Only one Senator on the Committee, Sen. Dianne Feinstein (D-CA), suggested killing it.

Tomorrow, the House Judiciary Committee holds a hearing at 2 pm, IS THE INVESTOR VISA PROGRAM AN UNDERPERFORMING ASSET?, which again hints at reforms but hardly a total rethink.

House Judiciary Committee Chairman Bob Goodlatte (R-VA) said in a press release:
 “While I support the overall goal of the EB-5 investor visa program, it is currently riddled with fraud and abuse and has strayed further and further away from the program Congress envisioned when creating the program a quarter century ago. The facts make it clear that this program is in desperate need of statutory and regulatory reform. At the minimum, the investment amount should be increased, gerrymandering should be curtailed, and national security concerns should be addressed in order to reform this troubled program.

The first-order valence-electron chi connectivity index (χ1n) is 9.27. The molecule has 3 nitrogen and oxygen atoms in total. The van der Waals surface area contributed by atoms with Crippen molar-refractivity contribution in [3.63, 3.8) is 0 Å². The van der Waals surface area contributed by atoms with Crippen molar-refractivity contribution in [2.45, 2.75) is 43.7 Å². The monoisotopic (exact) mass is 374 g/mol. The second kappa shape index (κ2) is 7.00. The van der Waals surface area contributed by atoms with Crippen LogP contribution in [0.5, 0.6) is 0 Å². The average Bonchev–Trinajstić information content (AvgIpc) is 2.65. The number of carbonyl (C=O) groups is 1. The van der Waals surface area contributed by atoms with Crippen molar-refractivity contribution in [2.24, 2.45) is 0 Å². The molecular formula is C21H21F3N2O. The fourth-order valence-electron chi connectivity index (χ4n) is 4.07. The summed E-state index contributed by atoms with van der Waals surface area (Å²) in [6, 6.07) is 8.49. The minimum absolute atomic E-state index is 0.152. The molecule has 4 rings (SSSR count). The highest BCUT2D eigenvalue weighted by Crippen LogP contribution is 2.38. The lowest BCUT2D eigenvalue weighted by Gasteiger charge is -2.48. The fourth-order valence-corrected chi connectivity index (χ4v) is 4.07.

Grassley dismayed

Sen. Chuck Grassley (R-IA) chaired the hearing, urging "as much reform and enforcement as can get done," saying the law was supposed to create employment and infuse new capital into the country, "not to provide immigrant visas to wealthy individuals."

Well, actually, it was both, but Grassley's right in that the use of regional centers--investment pools that lend money to projects--has veered away from Congressional intent. Probably because everyone, including Congress, is susceptible to rhetoric about "job-creating investments" and have not looked closely.

But Grassley was forceful, saying EB-5 was "widely acknowledged[to be] riddled with flaws and corruption," citing the use of "indirect" jobs--estimated by a paid economist"--and job-creation calculations based on the total investment. 

He said "investment funds are not adequately vetted," "gifts and loans are acceptable," that there's no prohibition against foreign governments owning regional centers or projects, and that every TEA is "rubber stamped by the agencies."

The TEA issue